A a $2.46 billion reorganization plan proposed by the Boy Scouts of America (BSA) was approved by bankruptcy Judge Laurie Selber Silverstein in Delaware. The plan would allow the organization to keep operating while compensating tens of thousands of men who say they were sexually abused as children while involved in scouting. The Scouts sought bankruptcy protection more than two years ago to stave off a flood of lawsuits alleging child sexual abuse by Scout leaders and volunteers. The plan calls for BSA and its local councils, along with insurance companies and troop sponsors, including Catholic institutions and parishes, to contribute to a fund for survivors, according to the Associated Press. In return, those groups would be shielded from future lawsuits over Scout-related abuse allegations. “Credit to the courageous survivors that this breakthrough in child and scouting safety has been achieved,” said attorney Jeff Anderson, whose firm represented more than 800 Boy Scout abuse survivors.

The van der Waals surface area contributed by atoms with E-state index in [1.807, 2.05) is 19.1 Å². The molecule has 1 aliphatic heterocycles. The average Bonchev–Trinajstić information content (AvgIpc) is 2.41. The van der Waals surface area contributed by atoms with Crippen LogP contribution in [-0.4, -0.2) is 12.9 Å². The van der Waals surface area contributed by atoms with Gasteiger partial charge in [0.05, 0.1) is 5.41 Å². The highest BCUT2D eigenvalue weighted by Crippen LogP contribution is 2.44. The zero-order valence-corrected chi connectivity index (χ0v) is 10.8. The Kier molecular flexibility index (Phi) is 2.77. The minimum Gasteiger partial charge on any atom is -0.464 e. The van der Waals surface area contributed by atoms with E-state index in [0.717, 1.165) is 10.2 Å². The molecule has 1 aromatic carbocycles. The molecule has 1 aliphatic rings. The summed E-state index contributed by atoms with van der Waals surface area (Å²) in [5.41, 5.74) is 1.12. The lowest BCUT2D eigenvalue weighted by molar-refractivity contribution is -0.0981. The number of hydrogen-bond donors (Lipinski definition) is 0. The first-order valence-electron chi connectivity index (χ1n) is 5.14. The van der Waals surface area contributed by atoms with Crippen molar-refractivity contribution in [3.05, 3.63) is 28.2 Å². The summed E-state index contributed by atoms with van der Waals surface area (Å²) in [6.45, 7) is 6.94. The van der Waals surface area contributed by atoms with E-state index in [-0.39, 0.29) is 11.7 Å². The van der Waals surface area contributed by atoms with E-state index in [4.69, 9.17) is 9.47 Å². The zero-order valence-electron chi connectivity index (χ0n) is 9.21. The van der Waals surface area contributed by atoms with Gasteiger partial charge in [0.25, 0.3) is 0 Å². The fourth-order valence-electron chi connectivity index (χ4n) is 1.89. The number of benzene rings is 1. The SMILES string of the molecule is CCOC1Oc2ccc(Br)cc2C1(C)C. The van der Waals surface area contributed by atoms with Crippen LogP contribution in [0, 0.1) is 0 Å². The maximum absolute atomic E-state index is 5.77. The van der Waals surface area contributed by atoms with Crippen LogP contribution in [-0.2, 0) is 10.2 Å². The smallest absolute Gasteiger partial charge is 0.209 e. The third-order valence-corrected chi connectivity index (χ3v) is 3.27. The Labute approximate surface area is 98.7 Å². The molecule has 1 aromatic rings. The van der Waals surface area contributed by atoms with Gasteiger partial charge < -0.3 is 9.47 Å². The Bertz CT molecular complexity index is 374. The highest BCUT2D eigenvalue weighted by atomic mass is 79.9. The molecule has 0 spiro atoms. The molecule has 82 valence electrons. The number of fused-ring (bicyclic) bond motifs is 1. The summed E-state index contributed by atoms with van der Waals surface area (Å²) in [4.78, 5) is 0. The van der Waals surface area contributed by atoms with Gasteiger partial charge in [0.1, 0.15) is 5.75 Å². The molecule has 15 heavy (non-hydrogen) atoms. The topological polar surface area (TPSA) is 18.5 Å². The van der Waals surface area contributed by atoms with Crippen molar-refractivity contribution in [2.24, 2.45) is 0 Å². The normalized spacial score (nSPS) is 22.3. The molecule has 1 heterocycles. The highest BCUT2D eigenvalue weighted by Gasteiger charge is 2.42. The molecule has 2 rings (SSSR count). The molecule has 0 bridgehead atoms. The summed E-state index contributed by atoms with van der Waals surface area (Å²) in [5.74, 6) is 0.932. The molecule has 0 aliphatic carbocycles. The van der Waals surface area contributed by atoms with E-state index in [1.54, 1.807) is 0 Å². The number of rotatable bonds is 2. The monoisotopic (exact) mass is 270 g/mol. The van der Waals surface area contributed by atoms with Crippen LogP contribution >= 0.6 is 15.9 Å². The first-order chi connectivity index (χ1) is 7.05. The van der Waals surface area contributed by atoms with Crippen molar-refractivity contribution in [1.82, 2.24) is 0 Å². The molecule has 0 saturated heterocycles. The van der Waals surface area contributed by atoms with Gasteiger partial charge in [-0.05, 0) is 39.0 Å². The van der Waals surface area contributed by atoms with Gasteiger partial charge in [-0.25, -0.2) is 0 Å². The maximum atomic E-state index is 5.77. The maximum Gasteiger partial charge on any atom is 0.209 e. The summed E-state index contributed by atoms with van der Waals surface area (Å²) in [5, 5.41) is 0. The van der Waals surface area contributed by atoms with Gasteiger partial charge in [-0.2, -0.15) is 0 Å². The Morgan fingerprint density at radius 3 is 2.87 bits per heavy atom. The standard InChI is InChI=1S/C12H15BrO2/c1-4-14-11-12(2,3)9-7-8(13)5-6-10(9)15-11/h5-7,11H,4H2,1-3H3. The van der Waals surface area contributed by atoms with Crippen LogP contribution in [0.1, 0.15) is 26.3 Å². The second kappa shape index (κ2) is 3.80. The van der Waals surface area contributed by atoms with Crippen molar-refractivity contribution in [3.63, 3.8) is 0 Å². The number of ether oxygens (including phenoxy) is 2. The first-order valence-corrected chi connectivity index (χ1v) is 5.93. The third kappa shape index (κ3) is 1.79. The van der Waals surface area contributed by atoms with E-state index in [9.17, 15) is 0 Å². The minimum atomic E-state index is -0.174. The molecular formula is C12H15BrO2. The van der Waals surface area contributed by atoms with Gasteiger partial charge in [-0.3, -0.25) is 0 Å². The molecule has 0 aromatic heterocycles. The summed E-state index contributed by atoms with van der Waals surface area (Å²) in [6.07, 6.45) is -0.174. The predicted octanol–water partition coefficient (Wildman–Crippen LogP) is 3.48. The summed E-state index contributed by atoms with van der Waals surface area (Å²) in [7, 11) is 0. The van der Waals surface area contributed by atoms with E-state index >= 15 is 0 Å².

Anderson said most of the $2.46 billion would be paid to survivors, but some funds would be set aside to continue litigation against entities that have not settled, mainly insurance companies. The settlement has drawn mixed reactions. Some victims were proud to take a stand, while otherscomplained that the organization “hid behind the statute of limitations” in some states. BSA said it is pleased the court has approved its reorganization. The organization will begin an appeal process in order to emerge from Chapter 11, “which will allow survivors to be equitably compensated and preserve the mission of Scouting for future generations.” BSA faced about 275 lawsuits when it first filed for bankruptcy. More than 80,000 abuse claims ended up being filed. Attorneys for BSA insurers argued that the sheer volume of claims was an indication of fraud and the result of aggressive client solicitation by attorneys and for-profit claims aggregators. Some insurers argued that the procedures for distributing funds would violate their contractual rights to contest claims and set a dangerous precedent for mass litigation.